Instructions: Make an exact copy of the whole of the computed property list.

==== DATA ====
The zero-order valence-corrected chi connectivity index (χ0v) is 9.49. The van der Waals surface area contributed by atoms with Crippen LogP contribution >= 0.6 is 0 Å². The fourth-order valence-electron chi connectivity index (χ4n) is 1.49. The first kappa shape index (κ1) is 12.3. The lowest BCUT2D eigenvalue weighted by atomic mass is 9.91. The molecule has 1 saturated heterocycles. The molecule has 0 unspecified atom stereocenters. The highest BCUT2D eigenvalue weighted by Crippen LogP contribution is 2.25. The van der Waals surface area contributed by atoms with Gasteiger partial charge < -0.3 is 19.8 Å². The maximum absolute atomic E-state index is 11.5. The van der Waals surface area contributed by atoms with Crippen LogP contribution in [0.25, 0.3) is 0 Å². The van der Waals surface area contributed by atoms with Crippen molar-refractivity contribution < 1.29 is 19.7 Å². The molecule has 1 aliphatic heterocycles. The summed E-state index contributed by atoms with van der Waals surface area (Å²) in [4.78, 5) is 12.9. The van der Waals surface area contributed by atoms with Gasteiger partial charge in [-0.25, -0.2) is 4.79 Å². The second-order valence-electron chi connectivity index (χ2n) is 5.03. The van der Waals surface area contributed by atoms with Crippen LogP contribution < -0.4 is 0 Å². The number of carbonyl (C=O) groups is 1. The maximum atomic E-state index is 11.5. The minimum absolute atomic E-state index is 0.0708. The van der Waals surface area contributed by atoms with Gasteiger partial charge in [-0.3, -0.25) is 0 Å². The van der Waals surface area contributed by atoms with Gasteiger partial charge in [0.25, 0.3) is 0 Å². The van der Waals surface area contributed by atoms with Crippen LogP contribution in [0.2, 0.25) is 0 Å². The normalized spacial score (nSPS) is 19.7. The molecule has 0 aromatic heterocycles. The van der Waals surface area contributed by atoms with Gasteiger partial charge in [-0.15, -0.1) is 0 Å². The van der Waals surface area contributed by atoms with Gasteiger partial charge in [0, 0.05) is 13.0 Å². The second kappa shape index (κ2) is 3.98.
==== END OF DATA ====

The zero-order valence-corrected chi connectivity index (χ0v) is 9.49. The van der Waals surface area contributed by atoms with Crippen LogP contribution >= 0.6 is 0 Å². The fourth-order valence-electron chi connectivity index (χ4n) is 1.49. The first kappa shape index (κ1) is 12.3. The lowest BCUT2D eigenvalue weighted by atomic mass is 9.91. The molecule has 1 saturated heterocycles. The molecule has 0 unspecified atom stereocenters. The highest BCUT2D eigenvalue weighted by Crippen LogP contribution is 2.25. The van der Waals surface area contributed by atoms with Gasteiger partial charge < -0.3 is 19.8 Å². The maximum absolute atomic E-state index is 11.5. The van der Waals surface area contributed by atoms with Crippen LogP contribution in [0.25, 0.3) is 0 Å². The van der Waals surface area contributed by atoms with Crippen molar-refractivity contribution < 1.29 is 19.7 Å². The molecule has 1 aliphatic heterocycles. The summed E-state index contributed by atoms with van der Waals surface area (Å²) in [4.78, 5) is 12.9. The van der Waals surface area contributed by atoms with Gasteiger partial charge in [-0.25, -0.2) is 4.79 Å². The second-order valence-electron chi connectivity index (χ2n) is 5.03. The van der Waals surface area contributed by atoms with Crippen LogP contribution < -0.4 is 0 Å². The number of carbonyl (C=O) groups is 1. The maximum atomic E-state index is 11.5. The minimum absolute atomic E-state index is 0.0708. The van der Waals surface area contributed by atoms with Gasteiger partial charge in [-0.3, -0.25) is 0 Å². The van der Waals surface area contributed by atoms with Gasteiger partial charge in [0.25, 0.3) is 0 Å². The van der Waals surface area contributed by atoms with Crippen LogP contribution in [0.2, 0.25) is 0 Å². The normalized spacial score (nSPS) is 19.7. The molecule has 0 aromatic heterocycles. The van der Waals surface area contributed by atoms with Gasteiger partial charge in [-0.15, -0.1) is 0 Å². The van der Waals surface area contributed by atoms with Gasteiger partial charge in [0, 0.05) is 13.0 Å². The second kappa shape index (κ2) is 3.98.